There are times in your life when you look back proudly at how far you’ve come. And in those moments, you know that you will NEVER be that old self again because you are now (you think smugly) a better version of yourself: more wise, more secure, more YOU. Then you go to a high school reunion and in an instant you are once more that insecure version of yourself all over again.
In the 1985 film “Back to the Future,” the main character travels back in time, makes a few inadvertent changes, and returns to a present that is altered from the one he left. This week, I have done the opposite: traveled ahead to the past and returned to a present that is somehow changed.
Just 9 days ago, a Facebook page was created called, “I Grew Up in Hudson, Ohio.” This page quickly became a repository of shared memories for people who attended school in Hudson. The snippets posted there – and the discussions that arose as a result – are addicting to read. Over the last week, I’ve found myself spending hours each night lost in a sea of memories. I’m not alone – in 9 days the group has amassed over 1600 members!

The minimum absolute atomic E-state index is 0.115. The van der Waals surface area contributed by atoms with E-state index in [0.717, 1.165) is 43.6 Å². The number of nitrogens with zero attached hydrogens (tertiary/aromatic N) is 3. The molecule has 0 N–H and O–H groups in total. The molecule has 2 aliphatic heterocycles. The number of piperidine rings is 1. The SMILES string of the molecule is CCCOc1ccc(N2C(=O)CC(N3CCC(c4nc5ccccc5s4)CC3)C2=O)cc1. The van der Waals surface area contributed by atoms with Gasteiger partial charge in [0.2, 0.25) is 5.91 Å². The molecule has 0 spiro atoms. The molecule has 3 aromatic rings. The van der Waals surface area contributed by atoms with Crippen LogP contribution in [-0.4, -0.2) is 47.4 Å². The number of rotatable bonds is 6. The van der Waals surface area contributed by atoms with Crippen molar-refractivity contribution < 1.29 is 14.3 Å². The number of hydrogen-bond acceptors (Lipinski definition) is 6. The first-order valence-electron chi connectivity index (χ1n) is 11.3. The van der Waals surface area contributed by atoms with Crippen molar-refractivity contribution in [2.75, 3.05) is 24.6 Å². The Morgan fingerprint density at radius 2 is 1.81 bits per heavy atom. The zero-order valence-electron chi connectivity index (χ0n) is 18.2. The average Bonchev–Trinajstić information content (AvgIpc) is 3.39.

At first, the online space was like a giant class reunion that erased the artificial barrier of graduation date. People from many graduation years – and even decades – were posting memories and those of us who shared them chimed in. Of course, as more people contributed, more familiar names from the past popped up and more memories were rekindled. Once we all got past some of the surface reminiscing, the “where are you now” and “what do you do” started, similar to what happens in a face to face reunion. But at a face-to-face reunion, that’s about as far as you ever get before the hour gets late, the alcohol is cut off, the kids need attending, and everyone drifts back to their lives.